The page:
When it came time to actually test their product, the team was invited to participate in a major Air Force exercise at Eielson Air Force Base, Alaska, and were escorted by 1st Lt. Hayley Weir, deputy branch chief and AFTAC’s internship manager.
Exercise Red Flag-Alaska is a Pacific Air Forces-sponsored exercise designed to provide realistic training in a simulated combat environment, and this year’s event saw more than 1,500 service members and 100 aircraft from more than 12 different units stationed around the world participate in the multinational training event.
The exercise is also an opportunity for attendees to test and exchange tactics, techniques and procedures and improve their own interoperability.
As the nation’s sole nuclear treaty monitoring center, AFTAC uses a network of global sensors to measure seismic activity to detect detonations of varying magnitudes.
The center is continuously seeking out methods and ways to fine-tune its seismic detection capabilities and thought Red Flag would be an ideal location to gather and analyze valuable data.
“Red Flag is a frequent source of ‘noise,’ from live-fire scenarios to munitions detonations,” said Stroup.
“Explosions generate seismic waves that can be detected many miles away, so the students positioned their system on the roof of AFTAC’s detachment building at Eielson and were able to collect sufficient detonation data for analysis.”
He added, “Their system performed exceptionally well at streaming data in real-time back to the AFTAC headquarters – an incredible feat considering the short amount of time the students had to build a workable product.
Weir agreed with Stroup’s assessment and she didn’t hold back when describing the overall outcome of the students’ project.
“The test was a massive success!” Weir said.
“Not only were the students a month and a half ahead of schedule during the planning phase, they also knocked it out of the park at Red Flag when it came time to test the system. These guys are sharp – they did their research, sourced their documents, and applied their knowledge to come up with a viable, low-to-no-cost system in a very short period of time. Whatever path they choose to follow, I’m confident all of them will be enormously successful. I hope their future includes AFTAC.”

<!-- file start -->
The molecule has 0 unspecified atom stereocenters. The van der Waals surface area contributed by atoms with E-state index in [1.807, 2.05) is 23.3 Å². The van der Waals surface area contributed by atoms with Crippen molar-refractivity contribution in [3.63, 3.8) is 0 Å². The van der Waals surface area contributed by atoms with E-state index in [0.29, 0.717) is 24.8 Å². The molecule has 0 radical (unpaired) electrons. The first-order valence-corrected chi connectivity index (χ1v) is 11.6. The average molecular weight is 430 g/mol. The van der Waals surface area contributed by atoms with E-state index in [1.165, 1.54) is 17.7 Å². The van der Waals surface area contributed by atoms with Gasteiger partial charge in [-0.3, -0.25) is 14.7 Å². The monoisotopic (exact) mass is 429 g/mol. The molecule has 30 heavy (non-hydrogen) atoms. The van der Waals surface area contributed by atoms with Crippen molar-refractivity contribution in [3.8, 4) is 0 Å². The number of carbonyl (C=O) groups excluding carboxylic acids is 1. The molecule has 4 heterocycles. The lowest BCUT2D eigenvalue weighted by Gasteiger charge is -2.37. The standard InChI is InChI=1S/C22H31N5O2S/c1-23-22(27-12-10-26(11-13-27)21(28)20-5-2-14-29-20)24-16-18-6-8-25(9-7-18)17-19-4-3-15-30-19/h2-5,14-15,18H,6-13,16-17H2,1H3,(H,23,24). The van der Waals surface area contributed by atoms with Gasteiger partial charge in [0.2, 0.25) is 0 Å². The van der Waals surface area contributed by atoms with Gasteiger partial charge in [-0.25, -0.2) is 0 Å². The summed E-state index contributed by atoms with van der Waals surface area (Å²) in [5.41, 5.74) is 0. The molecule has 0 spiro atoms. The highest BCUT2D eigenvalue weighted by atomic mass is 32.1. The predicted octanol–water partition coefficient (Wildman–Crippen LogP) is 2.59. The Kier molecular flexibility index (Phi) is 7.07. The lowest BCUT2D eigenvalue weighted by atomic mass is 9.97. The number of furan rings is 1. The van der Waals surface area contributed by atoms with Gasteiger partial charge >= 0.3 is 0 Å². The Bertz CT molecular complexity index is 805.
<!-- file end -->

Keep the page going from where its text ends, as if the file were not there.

Air Force Chief of Staff Gen. David L. Goldfein recently said that victory in combat will depend less on individual capabilities and more on the integrated strengths of a connected network of weapons, sensors and tools.
Hartman has taken Goldfein’s words to task and challenged the leaders in his own center to seek out ways to apply the same approach.
“AFTAC places a huge emphasis on attacking what we refer to as ‘wicked problems’ for our national and theater commanders,” said Hartman.
“One of the ways we do that is to participate in operational exercises and technical demonstrations like Red Flag to identify future opportunities. It made complete sense to have these incredibly talented students spend their summer semester interning with us to field-test their hardware and software solutions. I hope they’ll come back, not just as fellows, but as future AFTAC employees.”
Stroup had nothing but praise for everyone who was involved with the program.
“This was a total ‘team of teams’ effort from the beginning,” he said.
“As talented as these students are, this project’s success can be equally attributed to the willingness of AFTAC and NSIN to try something new. I’m incredibly proud of the work my co-workers accomplished and how everyone worked together brilliantly to ensure mission success.”
He added, “One of the greatest benefits of hosting the fellows is the raw human talent the students bring to the table. That, and the fact that it comes with no cost to the end-user – the students’ costs and monthly stipends are funded entirely by NSIN. Without a doubt, this was a win-win for AFTAC.”